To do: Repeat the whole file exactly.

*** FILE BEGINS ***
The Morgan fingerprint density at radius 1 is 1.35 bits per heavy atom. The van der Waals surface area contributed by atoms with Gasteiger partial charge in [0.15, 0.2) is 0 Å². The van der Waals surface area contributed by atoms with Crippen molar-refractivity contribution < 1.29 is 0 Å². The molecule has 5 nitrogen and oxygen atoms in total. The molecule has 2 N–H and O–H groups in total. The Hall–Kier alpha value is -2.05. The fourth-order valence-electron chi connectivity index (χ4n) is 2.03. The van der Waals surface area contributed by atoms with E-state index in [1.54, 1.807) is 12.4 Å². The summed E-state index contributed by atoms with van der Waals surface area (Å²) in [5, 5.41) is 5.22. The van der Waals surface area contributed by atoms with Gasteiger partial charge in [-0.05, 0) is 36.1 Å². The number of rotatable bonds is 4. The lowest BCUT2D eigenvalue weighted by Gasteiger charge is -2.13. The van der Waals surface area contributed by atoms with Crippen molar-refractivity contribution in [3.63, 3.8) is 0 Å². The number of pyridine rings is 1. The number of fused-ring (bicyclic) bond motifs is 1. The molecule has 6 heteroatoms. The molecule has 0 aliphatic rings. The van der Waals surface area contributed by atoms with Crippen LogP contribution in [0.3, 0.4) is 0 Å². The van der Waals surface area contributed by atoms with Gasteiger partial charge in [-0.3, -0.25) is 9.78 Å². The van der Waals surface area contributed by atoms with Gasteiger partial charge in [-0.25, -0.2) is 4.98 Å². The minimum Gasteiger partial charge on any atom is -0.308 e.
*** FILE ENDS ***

The Morgan fingerprint density at radius 1 is 1.35 bits per heavy atom. The van der Waals surface area contributed by atoms with Gasteiger partial charge in [0.15, 0.2) is 0 Å². The van der Waals surface area contributed by atoms with Crippen molar-refractivity contribution < 1.29 is 0 Å². The molecule has 5 nitrogen and oxygen atoms in total. The molecule has 2 N–H and O–H groups in total. The Hall–Kier alpha value is -2.05. The fourth-order valence-electron chi connectivity index (χ4n) is 2.03. The van der Waals surface area contributed by atoms with E-state index in [1.54, 1.807) is 12.4 Å². The summed E-state index contributed by atoms with van der Waals surface area (Å²) in [5, 5.41) is 5.22. The van der Waals surface area contributed by atoms with Gasteiger partial charge in [-0.05, 0) is 36.1 Å². The number of rotatable bonds is 4. The lowest BCUT2D eigenvalue weighted by Gasteiger charge is -2.13. The van der Waals surface area contributed by atoms with Crippen molar-refractivity contribution in [3.63, 3.8) is 0 Å². The number of pyridine rings is 1. The number of fused-ring (bicyclic) bond motifs is 1. The molecule has 6 heteroatoms. The molecule has 0 aliphatic rings. The van der Waals surface area contributed by atoms with Crippen LogP contribution in [0.3, 0.4) is 0 Å². The van der Waals surface area contributed by atoms with Gasteiger partial charge in [-0.3, -0.25) is 9.78 Å². The van der Waals surface area contributed by atoms with Gasteiger partial charge in [-0.25, -0.2) is 4.98 Å². The minimum Gasteiger partial charge on any atom is -0.308 e.